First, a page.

In a 2012 article titled, “Tracking the impact of research on policy and practice: investigating the feasibility of using citations in clinical guidelines for research evaluation” the authors stated:
One of the most challenging areas of research evaluation is around impact on policy and practice.
It’s our goal to help tell the story of the impact of clinical research. We made another big step in reaching that goal by including clinical citations to the clinical guidelines published by The U.K.’s National Institute for Health and Clinical Excellence (NICE).
National Institute for Health and Clinical Excellence (NICE)
NICE was first established in 1999 to serve several core functions — reducing unwarranted variation in practice across the United Kingdom through the development and dissemination of best practice evidence-based standards; encouraging fast diffusion and uniform uptake of high-value medical innovations; and ensuring tax revenues are invested in the National Health Service (NHS) so that health benefit is maximized.
NICE publishes guidelines in several areas including clinical guidelines. The NICE clinical guidelines:
- Recommend how healthcare professionals should care for people with specific conditions.
- Cover any aspect of a condition and may include recommendations about providing information and advice, prevention, diagnosis, treatment and longer-term management.
- Are also important for health service managers and commissioners of NHS services.
To date, there are 181 NICE clinical guidelines.
PlumX & NICE Clinical Guidelines
In the above mentioned article, “Tracking the impact of research on policy and practice: investigating the feasibility of using citations in clinical guidelines for research evaluation” the authors concluded:
The study found that there is great potential for guidelines to be used as sources of information on the quality of the research used in their development and that it is possible to track the source of the funding of the research. The challenge is in harnessing the relevant information to track this in an efficient way.
It is this challenge that we are addressing. PlumX mines the NICE clinical guidelines for references to research. When research is referenced in a NICE clinical guideline, we create a Clinical Citation — as you can see in the example below. We use several identifiers to find the references, specifically, DOIs, PMIDs, PMCIDs and URLs. To date we have found over 43,000 NICE Clinical Citations. While some of these artifacts are well-cited and show usage and captures through Mendeley and EBSCO metrics, many of them show few if any other citations or altmetric measures. (Examples here, here and here.) This showcases how hard it can be to find these hidden, impactful gems as they don’t naturally rise to the top of an institution’s research set using other measures.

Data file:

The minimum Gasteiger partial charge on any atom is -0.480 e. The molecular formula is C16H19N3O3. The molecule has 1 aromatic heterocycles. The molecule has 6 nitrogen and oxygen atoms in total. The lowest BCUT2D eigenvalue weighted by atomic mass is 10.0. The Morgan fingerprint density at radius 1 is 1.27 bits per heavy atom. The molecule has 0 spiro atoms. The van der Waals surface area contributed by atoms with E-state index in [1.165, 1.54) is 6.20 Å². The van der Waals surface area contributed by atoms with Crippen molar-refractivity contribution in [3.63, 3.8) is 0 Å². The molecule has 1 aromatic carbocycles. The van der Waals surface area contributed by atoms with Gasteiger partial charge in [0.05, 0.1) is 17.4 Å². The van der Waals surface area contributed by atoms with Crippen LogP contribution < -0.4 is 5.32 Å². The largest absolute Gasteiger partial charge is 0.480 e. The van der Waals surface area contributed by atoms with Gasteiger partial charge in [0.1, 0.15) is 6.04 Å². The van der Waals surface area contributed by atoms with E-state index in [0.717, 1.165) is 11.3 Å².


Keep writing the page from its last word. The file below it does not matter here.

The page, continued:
Increasingly, funders want more information about the impact of research than citation analysis. In the Metric Tide: Report of the Independent Review of the Role of Metrics in Research Assessment and Management produced by the Higher Education Funding Council for England (hefce) they recognize that citations in clinical guidelines have potential for quantifying societal impact:
Online clinical guidelines could be useful for medical research funders to help them to assess the societal impact of individual studies.
Demonstrating societal impact is a demand from many funding agencies and funders — and a difficult thing to demonstrate. Clinical Citations is a step toward demonstrating that societal impact.
Using PlumX Analytic Reports and filtering to look at Clinical Citations makes it easier to show this. Below is an Analytic Report page from the PlumX Dashboards product that allows you to show the Clinical Citations by researcher (NOTE: names have been hidden for privacy):
Alternatively, it is also easy to filter and download the specific research that has clinical citations.
Clinical Citations: A Type of Policy Document Citation?
Finding citations to research in policy documents is a hot altmetrics topic. We are working to make these citations more meaningful than a nebulous way of describing documents resulting from the research of non-profits, governmental organizations and think-tanks. One of the things we are doing is categorizing policy documents into meaningful topics. You can read more about our thinking behind this.
We also recognize that clinical practice guidelines and other types of clinical guidelines represent a special opportunity to demonstrate the impact of clinical research on clinical practice. Traditional research assessment methods, particularly based on academic citations, often leave clinical and translational research out in the cold. This is why we’ve chosen to give this particular type of policy document its own special type of citation, and call these out separately from other policy document citations.
Kryl, D., Allen, L., B. S., & I. V. (2012, March 30). Tracking the impact of research on policy and practice: Investigating the feasibility of using citations in clinical guidelines for research evaluation. BMJ Open. doi:10.1136/bmjopen-2012-000897
The Metric Tide: Report of the Independent Review of the Role of Metrics in Research Assessment and Management(Rep.). (2015, July). Retrieved http://www.hefce.ac.uk/pubs/rereports/Year/2015/metrictide/Title,104463,en.html